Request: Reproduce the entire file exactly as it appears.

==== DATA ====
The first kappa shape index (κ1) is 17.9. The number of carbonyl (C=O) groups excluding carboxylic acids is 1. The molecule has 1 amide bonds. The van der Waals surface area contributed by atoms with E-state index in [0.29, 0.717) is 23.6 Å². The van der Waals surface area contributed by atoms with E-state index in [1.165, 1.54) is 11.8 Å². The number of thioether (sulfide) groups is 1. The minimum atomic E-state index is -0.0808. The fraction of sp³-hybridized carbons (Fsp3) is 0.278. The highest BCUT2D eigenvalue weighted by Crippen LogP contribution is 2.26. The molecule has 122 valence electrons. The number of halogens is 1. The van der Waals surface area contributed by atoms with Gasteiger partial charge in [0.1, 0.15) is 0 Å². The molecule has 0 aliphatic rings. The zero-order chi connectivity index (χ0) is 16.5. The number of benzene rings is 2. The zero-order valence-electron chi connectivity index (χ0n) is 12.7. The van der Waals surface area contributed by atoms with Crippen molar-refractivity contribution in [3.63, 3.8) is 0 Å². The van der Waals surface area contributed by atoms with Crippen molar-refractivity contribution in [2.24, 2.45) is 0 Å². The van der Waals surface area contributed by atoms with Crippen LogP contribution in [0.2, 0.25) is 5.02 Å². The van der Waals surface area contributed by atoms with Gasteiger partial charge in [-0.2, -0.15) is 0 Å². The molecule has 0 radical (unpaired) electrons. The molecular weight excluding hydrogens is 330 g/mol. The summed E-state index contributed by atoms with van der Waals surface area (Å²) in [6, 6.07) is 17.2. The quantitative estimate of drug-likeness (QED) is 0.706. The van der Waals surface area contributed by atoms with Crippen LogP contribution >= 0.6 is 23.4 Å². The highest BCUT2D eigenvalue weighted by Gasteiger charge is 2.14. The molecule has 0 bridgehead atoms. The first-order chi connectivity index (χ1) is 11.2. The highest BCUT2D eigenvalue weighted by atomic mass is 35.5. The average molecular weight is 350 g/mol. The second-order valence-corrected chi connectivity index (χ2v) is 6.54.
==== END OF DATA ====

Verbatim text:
The first kappa shape index (κ1) is 17.9. The number of carbonyl (C=O) groups excluding carboxylic acids is 1. The molecule has 1 amide bonds. The van der Waals surface area contributed by atoms with E-state index in [0.29, 0.717) is 23.6 Å². The van der Waals surface area contributed by atoms with E-state index in [1.165, 1.54) is 11.8 Å². The number of thioether (sulfide) groups is 1. The minimum atomic E-state index is -0.0808. The fraction of sp³-hybridized carbons (Fsp3) is 0.278. The highest BCUT2D eigenvalue weighted by Crippen LogP contribution is 2.26. The molecule has 122 valence electrons. The number of halogens is 1. The van der Waals surface area contributed by atoms with Gasteiger partial charge in [0.1, 0.15) is 0 Å². The molecule has 0 aliphatic rings. The zero-order chi connectivity index (χ0) is 16.5. The number of benzene rings is 2. The zero-order valence-electron chi connectivity index (χ0n) is 12.7. The van der Waals surface area contributed by atoms with Crippen molar-refractivity contribution in [3.63, 3.8) is 0 Å². The van der Waals surface area contributed by atoms with Crippen molar-refractivity contribution in [2.24, 2.45) is 0 Å². The van der Waals surface area contributed by atoms with Crippen LogP contribution in [0.2, 0.25) is 5.02 Å². The van der Waals surface area contributed by atoms with Gasteiger partial charge in [-0.2, -0.15) is 0 Å². The molecule has 0 radical (unpaired) electrons. The molecular weight excluding hydrogens is 330 g/mol. The summed E-state index contributed by atoms with van der Waals surface area (Å²) in [6, 6.07) is 17.2. The quantitative estimate of drug-likeness (QED) is 0.706. The van der Waals surface area contributed by atoms with Crippen LogP contribution >= 0.6 is 23.4 Å². The highest BCUT2D eigenvalue weighted by Gasteiger charge is 2.14. The molecule has 0 bridgehead atoms. The first-order chi connectivity index (χ1) is 11.2. The highest BCUT2D eigenvalue weighted by atomic mass is 35.5. The average molecular weight is 350 g/mol. The second-order valence-corrected chi connectivity index (χ2v) is 6.54.